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Wednesday, March 19, 2008

Skanda Giri

March 9th 2008 Sunday
When my friend called me previous day to invite me on a trek to Skanda Giri, as usual I had no other answer but a “yes”. A hectic fortnight had even kept me away from the blogs. Several emotions and thoughts slipped away unrecorded and I recall the sayings of VW – Nothing has ever happened, unless it is recorded. So true it is!

The preparations for the tour were minimal. My friend M had gathered some information on how to get there. I spoke another friend of mine to collect a phone number of a guide who he said could easily show us the directions to the summit; Manohara, alias Manu is his name.

We left Bangalore at 1:00 AM. Our team comprised of 5 members. We set off on three bikes. On the way we met many other people on the same plan as we, hence it was not difficult to find the place. If one wants to get to the Skanda Giri base, one needs to take a left turn on Vishwesharaya road at Chickaballapura, towards Muddena halli (Vishwesharaya’s birth place).

We saw several bikes and few cars already parked there and of course Manu. Manu is a high school student and on weekends he guides tourists to the Skanda Giri Peak which suddenly out of nowhere has become a “must go spot” for Bangaloreans.

After registering at the forest department office, we started our hike up the hill at about 4:00 AM. The trial looked pretty obvious to me and we had already begun wondering if we did need a guide at all. Thankfully we had enough torches to show us some light on a moonless night. There were all kinds of people, Few shouted, few screamed, few joked, some tired, some enthusiastic, some drunk and some acted drunk. Even though it is a 5km hike, some parts of the trial can be really steep and tiring for non trekkers.

A small hill next to Skanda was burning; Manu said that some tourists had left a cigeratte lit which has now turned into a raging fire. After a continuous hike, with minimal breaks, we reached the summit at about 5:45 AM. A huge crowd was already there and more arrived soon.


There is a small temple at the peak but the tourists had already occupied every bit of. Few chatted; few slept.

As the sunrays displayed the vibrant colors it was a spectacular view. Even though it was not anything close to what I was expecting, the experience of watching the sunrise from a hill top was itself exhilarating.


Well, if you type “Skanda Giri” on Google and view the images, you would see spectacular views of the hill surrounded by lumps of cloud all below. Well this would happen only in December and in mid march the sky is as clear as a glass.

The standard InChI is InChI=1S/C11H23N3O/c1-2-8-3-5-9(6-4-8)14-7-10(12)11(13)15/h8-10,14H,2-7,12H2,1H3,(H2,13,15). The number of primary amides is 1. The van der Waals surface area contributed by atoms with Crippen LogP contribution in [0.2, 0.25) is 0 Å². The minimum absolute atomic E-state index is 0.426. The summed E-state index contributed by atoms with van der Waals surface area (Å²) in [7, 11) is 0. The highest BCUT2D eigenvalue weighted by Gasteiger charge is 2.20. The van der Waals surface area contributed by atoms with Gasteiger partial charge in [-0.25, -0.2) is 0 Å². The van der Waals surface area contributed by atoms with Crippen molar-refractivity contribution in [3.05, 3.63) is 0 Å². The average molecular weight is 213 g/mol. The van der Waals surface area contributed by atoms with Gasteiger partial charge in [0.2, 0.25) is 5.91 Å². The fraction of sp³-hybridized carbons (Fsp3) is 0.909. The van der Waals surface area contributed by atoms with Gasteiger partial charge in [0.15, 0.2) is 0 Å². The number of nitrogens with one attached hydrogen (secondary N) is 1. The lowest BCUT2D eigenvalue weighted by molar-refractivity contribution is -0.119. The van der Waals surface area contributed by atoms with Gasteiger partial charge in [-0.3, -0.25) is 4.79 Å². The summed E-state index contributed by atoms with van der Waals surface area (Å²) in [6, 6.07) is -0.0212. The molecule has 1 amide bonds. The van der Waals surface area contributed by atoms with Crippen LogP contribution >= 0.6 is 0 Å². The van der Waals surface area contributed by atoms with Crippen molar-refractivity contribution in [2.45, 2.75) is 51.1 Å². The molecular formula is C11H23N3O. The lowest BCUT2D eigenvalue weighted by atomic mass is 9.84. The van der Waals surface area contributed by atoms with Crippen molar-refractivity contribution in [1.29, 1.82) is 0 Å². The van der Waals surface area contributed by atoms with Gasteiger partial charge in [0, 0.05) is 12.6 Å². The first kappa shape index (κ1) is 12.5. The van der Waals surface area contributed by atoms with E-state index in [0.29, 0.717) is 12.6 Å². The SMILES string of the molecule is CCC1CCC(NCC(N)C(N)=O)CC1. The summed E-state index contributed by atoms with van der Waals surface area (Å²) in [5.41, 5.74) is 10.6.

But nevertheless, the view from the hill top is always amazing. I took a walk around the summit and absorbed a bit of the environment. Few people cursed theirs friends for disappointing them.

After spending about an hour at the peak, we walked down. On the way back, I got to know one of my team member better; he is from Bellary and lives on top of similar hill. He shared his stories from childhood and his stay in Mangalore; the frequency of buses to his village, even now, he says is minimum compared to other places. While talking to him, I added few more places in my list of – “To go”.


At the foothills of Skanda Giri, is a Matt and an ashram, which seemed like a Gurukul, with kids learning veda. The early morning chants filled the atmosphere with a serene touch. The matt was closed, few old ladies who I believe are care takers, requested me to stay back until the priest arrived.

I also had a small conversation with the tender coconut seller, who told me that it’s only since a year that this place has gained such attention. He gave me directions to Muddenhalli too. One of the aspect of traveling, that I enjoy most is to interact with localities; by doing so, one gets an insight into a totally different world that exists beside us, but we tend to neglect.



A group came to me and asked the route to the summit. I explained to them, that there were clear instructions and the trial was very obvious. After they thanked me and left, two village boys came to me and asked what I had spoken to them? When explained they sadly asked me not to have done so. I later figured out that they were guides and had lost this group due to the greed for more money. At that moment, I felt as though I had witnessed both sides of the mirror.

We then stopped at Mudenhalli, birth place of Vishwesharaya, on memory of whom we celebrate Engineers day. It is a very sweet village. We stopped at his house where his relatives still live. The man there told us that the museum would open only after an hour as the watchman had not yet arrived.



We walked to the garden and the memorial and then rode back to Bangalore. Unplanned trips always bring the most memorable moments, as you begin to cherish every moment spent without any prior expectations. This makes me wonder why our usual days are so predictable even if they come as clean sheet of paper. So is it possible for us to experience every day with similar excitement as an adventure? May be.